No soil, no life.
The proclamation was made by one of our Marvelously Made children as we were wondering and thinking about what soil is and why we need it. Initially other children declared that this could not be true. Teachers listened as the children continued to discuss and watched as the truth of this statement dawned on each one of them.
Today, December 5, has been declared by the United Nations as World Soil Day. A day to focus attention on the importance of healthy soil and to advocate for the sustainable management of soil resources.
We don’t often think about soil… except to banish it from our clothes and homes. In our gardens, plants get all the glory, but it is the soil that makes it all possible. Healthy soil is needed to grow plants which are the foundation of our food chain, provide textiles we use to make clothing, and materials we use to build our homes. No soil, no food, clothing, or shelter.
We should give thanks every day for the soil beneath our feet!
The children at Marvelously Made have spent the last three months exploring soil in the garden. They started by digging, planting, and observing the soil, magnifying glasses in hand. Then the wondering started: Why do some soils feel different? Why are some soils different colors? What is soil made of? Good questions were in endless supply. Some of the older students did some research and shared that soil is 5% organic matter, 25% air, 25% water, 45% minerals. A variety of crushing tools, organic matter, and minerals were provided and they had the opportunity to make their own soil. When they noticed their soils were different, they learned to test them to determine what type of soils they had made, and what type of soil is best for growing.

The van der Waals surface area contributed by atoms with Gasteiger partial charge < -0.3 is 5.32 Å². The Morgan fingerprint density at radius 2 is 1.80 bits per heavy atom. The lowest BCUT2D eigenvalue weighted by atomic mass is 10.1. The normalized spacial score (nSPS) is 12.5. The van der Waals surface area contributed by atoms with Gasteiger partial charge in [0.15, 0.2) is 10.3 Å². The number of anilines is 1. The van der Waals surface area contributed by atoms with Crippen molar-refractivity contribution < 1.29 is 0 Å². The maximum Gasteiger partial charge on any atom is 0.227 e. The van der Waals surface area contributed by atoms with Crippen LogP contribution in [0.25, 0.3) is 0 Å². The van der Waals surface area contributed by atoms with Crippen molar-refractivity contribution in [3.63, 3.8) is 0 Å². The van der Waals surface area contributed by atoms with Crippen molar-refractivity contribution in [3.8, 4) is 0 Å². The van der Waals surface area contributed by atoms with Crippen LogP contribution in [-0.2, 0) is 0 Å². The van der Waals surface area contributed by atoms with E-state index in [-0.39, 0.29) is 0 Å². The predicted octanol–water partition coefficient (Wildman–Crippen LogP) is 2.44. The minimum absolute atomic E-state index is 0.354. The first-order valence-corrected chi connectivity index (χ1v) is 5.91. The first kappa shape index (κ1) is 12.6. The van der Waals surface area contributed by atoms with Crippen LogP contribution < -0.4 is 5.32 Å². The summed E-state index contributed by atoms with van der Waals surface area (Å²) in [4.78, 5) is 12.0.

After observing soil and thinking about its importance, many children commented that it is a good thing the whole earth is made of soil.
But is it?
They began to think about all the other things that cover the earth’s surface: water, ice, deserts, roads, buildings. In actuality, 92.5 of the earth’s surface is covered with these other things. This leaves only 7.5% of the earth with the soil needed to sustain life.
Because of scarcity, it is vitally important we take care of the soil we have, but the majority of available soil is degraded or heavily degraded. While looking at a soil map, one of our oldest students noticed that areas with the most degraded soil had a high level of poverty.
Wondering what was happening to the soil led to hands-on experiments on erosion and pollution. Children began to notice areas of erosion and pollution in their own environments, and thinking about what they could do about it.
The older group created posters to educate families in our school about the importance of protecting soil. We can all help by adding organic matter to soil, correcting drainage issues that lead to erosion, planting cover crops to cover bare soil, properly disposing of chemicals, and taking care not to over-fertilize our lawns.
These children were created for different times than ours and we value providing them with opportunities to spend time in nature exploring, observing, and wondering. They are better served by letting them interact with the world as we step back and ask the wondering questions at just the right times.
When they experience nature themselves, children’s intrinsic desire to protect it unfolds.
Plant seeds of wonder in children and let their questions take root in their souls and grow with them. They will bloom as part of a generation with the heart and passion to protect the world they will inherit.
The future of our world is in good hands!